Heart is the most important organ of the human body. It lies in the thoracic cavity. It is divided into four chambers, two atria and two ventricles. Upper left chamber is called as the left atrium; lower left chamber is the left ventricle. Upper right chamber is called right atrium and lower right chamber is the right ventricle. Atria receive blood, whereas ventricles pump blood to the body.
To understand the importance of atria and ventricles we need to understand the circulation of blood in our body. Oxygenated blood (pure blood) is pumped from the lungs to the left atrium, from the left atrium blood is pumped to the left ventricle through the mitral valves (leaflets between the two chambers which prevent back flow of blood). From the left ventricle, blood flows to other parts of the body via aorta (main blood vessel carrying blood from heart). This is called as systemic circulation.
Now after all the delivered oxygen is used up by the body tissues, the deoxygenated blood travels from the entire body from the venous (veins) system to the right atrium. From the right atrium, it is pumped to the right ventricle through the tricuspid valves, and from the right ventricle blood is ejected to the lungs for purifying or oxygenation. This is called as pulmonary circulation.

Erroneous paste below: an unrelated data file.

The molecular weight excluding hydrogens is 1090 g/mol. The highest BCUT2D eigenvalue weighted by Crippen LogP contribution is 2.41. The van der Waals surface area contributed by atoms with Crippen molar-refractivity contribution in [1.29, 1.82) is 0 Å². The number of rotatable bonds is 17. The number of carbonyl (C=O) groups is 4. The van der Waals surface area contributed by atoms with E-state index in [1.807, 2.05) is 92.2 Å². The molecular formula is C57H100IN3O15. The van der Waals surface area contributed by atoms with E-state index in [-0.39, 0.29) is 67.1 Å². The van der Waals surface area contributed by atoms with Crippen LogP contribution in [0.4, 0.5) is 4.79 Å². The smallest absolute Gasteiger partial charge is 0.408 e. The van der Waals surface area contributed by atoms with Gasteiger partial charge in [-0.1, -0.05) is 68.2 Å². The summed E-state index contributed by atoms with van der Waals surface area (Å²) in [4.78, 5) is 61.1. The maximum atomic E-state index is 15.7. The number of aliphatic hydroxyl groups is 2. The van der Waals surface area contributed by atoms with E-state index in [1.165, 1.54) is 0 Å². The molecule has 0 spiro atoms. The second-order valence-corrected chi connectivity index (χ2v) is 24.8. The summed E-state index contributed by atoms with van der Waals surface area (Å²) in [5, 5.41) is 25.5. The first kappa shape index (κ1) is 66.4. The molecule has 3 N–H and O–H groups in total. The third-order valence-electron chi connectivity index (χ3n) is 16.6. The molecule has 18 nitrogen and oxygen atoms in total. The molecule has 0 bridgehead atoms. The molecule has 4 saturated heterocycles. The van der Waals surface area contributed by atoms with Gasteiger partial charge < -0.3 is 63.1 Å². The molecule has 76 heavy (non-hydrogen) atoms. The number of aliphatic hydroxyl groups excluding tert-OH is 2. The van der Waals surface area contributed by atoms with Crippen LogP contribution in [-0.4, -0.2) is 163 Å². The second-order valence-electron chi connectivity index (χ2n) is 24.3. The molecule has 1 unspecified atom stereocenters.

The chambers of the heart wall of both the left and right ventricle consist of three layers. Cardiac muscle does not fatigue unlike other muscles of the body due to these 3 layers. Cardiac muscle cannot be repaired if it is damaged.
Atria are thin walled because they transport blood to adjacently placed ventricles, i.e. at a very short distance. Ventricles have thick muscular walls because they pump blood over great distances. Even though the right ventricle and the left ventricle act as two separate pumps that parellely eject equal volumes of blood, the right ventricle has a lesser workload. The right ventricle pumps blood into the lungs (pulmonary circulation) which are nearby and present very little resistance to blood flow. In contrast, the left ventricle pumps blood to the rest of the body organs where the resistance to blood flow is very significant. The left ventricle works more than the right ventricle to maintain the same blood flow. Also, the pressure within the left ventricle is much more than the right ventricle. This difference in workload affects the structure of the ventricular walls and thus the muscular wall of left ventricle is much thicker than the right ventricle owing to the drastic increase in workload per pumping. The amount of workload is directly proportional to the thickness of the walls of ventricles.
Right ventricle is the chamber which pumps blood to the lungs and has lesser workload and pressure, whereas left ventricle pumps blood to the organs of the body which are distant and hence, has a higher workload to overcome resistance to maintain blood flow. Therefore, always left ventricle is much thicker than the right ventricle.Similar Posts: